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We got this data model. Knowing the limited tree depth, our current tables are 1:1 to the model, with foreign keys to the parent node. Channel to Station, Measurement to Channel and Station. 90% of the queries is:

select value from measurements where
fk_station=X and fk_channel=Y and timestamp>=A and timestamp<=B
order by timestamp asc

The rest 10% is similar on the other timestamped tables, only simpler due to missing fk_channel.

Problem we are facing: there is hundreds of millions of unique [station,channel,timestamp] rows in Measurement table and growing. The timestamp index was alredy so huge and the ordering clause so slow that we had to start splitting it per Station Id; so we have tables Measurement_<Station Id> and the Station foreign key is left out. It helped significantly, but still some tables got tens of millions rows. In load peaks we got around 80000 queries/minute and queries on these bigger tables are observably lazier. We still run from one MySQL/ISAM instance without any fancy optimization hacks. About 150GB on the filesystem.

  1. is there any significantly different/better way to store such data model?
  2. with the current structure, is it normal that we got this kind of performance hiccups with this size/load? The machine is today's average hw, no embedded atom neither 8+ core beast
  3. was the splitting of Measurement table the right thing to do? We are no SQL gurus, but the query and the required index seemed so obvious that we didn't even consider "optimizing" it. Splitting helped a lot, but something else might too
  4. is there any other way of speeding up the index? It's kinda stupid that we must do the same index walking over and over, getting subsets of the same result. We won't ever use any other indexing, not even change to desc. It's very specialized appliance. Would be nice if the index is somehow "native order" :-)
  5. would it help to distribute/shard the splitted Measurement tables? As i said, some tables are still huge and the problem feels to be about the index size which distribution won't help, so perhaps just lowering the query load...
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2 Answers 2

up vote 1 down vote accepted

Simple rules to think about in relational dbs like mysql:

  1. Fetching too much data is never fast. Aggregating it can be. - your sample query is not aggregating anything. Makes me wonder if you crunch and aggregate those value in you application. Hint: Aggregate using column store engine eg. infinidb, it supports parallelism in query execution too, innodb doesn't.
  2. Sorting huge amount of data is never fast - ask yourself, if the query returns 100K records, how much does your crunching job/frontend grid etc consumes ? Can a web user consume 100K data on screen. Not really, then LIMIT it. Moreover sort by auto increment ID instead of timestamp. Relational db engines are not good for sorting huge chucks of data, you will hit ceiling soon.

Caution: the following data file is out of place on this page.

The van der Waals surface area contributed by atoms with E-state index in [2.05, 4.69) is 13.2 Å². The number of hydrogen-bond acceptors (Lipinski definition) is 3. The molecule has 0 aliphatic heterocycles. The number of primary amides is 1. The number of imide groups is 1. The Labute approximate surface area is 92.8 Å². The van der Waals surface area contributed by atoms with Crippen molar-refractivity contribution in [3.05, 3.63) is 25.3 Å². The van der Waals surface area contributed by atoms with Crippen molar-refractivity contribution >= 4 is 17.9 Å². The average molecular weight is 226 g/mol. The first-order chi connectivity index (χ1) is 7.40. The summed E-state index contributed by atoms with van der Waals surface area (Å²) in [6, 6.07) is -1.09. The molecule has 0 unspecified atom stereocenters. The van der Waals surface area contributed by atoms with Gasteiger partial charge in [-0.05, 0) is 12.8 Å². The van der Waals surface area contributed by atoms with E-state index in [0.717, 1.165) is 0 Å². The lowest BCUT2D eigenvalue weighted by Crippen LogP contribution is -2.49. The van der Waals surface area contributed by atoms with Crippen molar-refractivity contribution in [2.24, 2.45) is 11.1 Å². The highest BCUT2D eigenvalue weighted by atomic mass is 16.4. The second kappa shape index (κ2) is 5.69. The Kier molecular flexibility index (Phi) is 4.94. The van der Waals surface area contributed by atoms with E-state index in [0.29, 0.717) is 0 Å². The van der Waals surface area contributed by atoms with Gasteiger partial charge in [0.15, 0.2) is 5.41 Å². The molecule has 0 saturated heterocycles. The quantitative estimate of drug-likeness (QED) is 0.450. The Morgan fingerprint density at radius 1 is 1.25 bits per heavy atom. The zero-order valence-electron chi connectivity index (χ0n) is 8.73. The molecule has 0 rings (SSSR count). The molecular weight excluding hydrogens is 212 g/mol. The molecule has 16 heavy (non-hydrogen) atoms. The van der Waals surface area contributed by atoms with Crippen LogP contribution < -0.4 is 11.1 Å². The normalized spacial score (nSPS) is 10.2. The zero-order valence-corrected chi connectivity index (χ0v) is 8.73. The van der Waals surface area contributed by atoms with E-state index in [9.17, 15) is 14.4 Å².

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1. Aggregation is not an option, we need all those data. The only alternative would be implementing some kind of downsampling in a stored procedure, which is way beyond what we want to throw at the problem. –  Pavel Zdenek Oct 1 '12 at 17:23
    
2. The query returns max on the order of 10000 rows. It's all fed as-is to the frontend graphing package - which does the decimation mentioned in bullet 1. But i am genuinely interested in the "sort by ID" - we can imagine post-sorting at the frontend side. Does it mean that we won't need the index even for the timestamp range [A,B] selection? –  Pavel Zdenek Oct 1 '12 at 17:26
    
"Relational db engines are not good for sorting huge chucks of data" surprising news for me (SQL guru i am not). Can you point me to some enligtening reading about the matter? –  Pavel Zdenek Oct 1 '12 at 17:27
    
2. Do you have clustered index/primary key on timestamp? If not, try to write the same query so that you use the primary key. –  Nikhil S Oct 2 '12 at 9:00
    
I wrote some sample query, may be it might give you some idea as to how to play around clustered index. –  Nikhil S Oct 2 '12 at 9:20

Is there a possibility that splitting up Measurement data over more than one table can reduce the size? If 90% of the queries are over the last 24 hours of timestamps, then you might want to finetune that data, and store the rest in a separate table or even database. I believe the Measurement should have a FK only to Channel, which has only its ID as PK, and an FK to Station.

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I didn't say that 90% are limited to the last X hours :-) Quite opposite so. Very popular queries are like "give me the current month for years 2012-2009". –  Pavel Zdenek Oct 1 '12 at 17:30

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